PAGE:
What information do you get from CT images of the brain?

12 August 2007



What information do you get from CT images of the brain and how do you read them?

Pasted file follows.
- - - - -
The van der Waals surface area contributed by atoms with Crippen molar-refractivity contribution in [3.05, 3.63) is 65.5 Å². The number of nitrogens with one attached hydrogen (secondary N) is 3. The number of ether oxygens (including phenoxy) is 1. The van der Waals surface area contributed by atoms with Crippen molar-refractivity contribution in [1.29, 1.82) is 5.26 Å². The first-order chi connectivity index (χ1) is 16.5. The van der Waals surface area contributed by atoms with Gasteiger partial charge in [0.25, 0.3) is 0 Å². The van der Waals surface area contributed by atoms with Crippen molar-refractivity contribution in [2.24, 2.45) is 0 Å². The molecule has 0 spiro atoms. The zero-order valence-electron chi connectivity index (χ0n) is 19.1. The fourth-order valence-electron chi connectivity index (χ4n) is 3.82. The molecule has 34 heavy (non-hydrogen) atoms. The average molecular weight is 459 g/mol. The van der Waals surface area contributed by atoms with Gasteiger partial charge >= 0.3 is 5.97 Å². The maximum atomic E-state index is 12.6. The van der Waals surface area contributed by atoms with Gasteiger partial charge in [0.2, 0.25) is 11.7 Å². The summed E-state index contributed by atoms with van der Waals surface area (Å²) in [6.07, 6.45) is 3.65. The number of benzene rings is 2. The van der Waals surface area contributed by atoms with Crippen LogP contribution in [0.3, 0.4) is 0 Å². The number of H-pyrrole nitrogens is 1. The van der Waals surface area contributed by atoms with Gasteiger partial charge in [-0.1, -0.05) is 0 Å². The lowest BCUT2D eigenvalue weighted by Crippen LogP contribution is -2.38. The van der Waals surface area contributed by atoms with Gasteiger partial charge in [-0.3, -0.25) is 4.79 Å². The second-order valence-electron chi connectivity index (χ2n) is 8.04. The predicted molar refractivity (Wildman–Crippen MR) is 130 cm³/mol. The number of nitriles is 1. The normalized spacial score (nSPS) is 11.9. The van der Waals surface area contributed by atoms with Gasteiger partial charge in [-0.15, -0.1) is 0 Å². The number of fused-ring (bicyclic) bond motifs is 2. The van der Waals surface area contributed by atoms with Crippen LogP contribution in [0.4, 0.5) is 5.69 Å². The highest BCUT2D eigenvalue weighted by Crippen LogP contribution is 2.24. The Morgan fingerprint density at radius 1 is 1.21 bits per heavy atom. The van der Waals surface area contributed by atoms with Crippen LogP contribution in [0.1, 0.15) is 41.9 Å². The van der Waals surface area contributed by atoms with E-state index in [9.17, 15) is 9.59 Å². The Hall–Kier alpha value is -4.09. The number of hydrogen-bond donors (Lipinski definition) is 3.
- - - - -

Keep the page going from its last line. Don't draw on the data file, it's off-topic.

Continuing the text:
CT, or Computerised Tomography scanning technology was a massive breakthrough in medicine. It gave us the first 3-D views of the inside of the body without having to open people up. CT scans rely on x-rays, which pass through the body and different tissues absorb different amounts. Instead of shooting one x-ray straight through you, which gives a kind of x-ray shadow on a photographic plate, CT scanning shines lots of x-rays through the body at lots of different angles. By taking a picture from every one of these angles a computer can then work out how much of the x-rays were soaked up by each tissue they went through, from each angle. The computer can the use this information to build up a picture of what you look like inside in 3 dimensions.CT scans can be made even more sensitive by adding contrast - heavy atoms of things like iodine or barium that soak up lots of x-rays. This can help show up things like blood vessels compared to other tissue. CT is very useful for looking at things like stroke, where you can look in the brain and see if there's a blood clot or bleed - as blood contains a lot of iron is shows up quite well.


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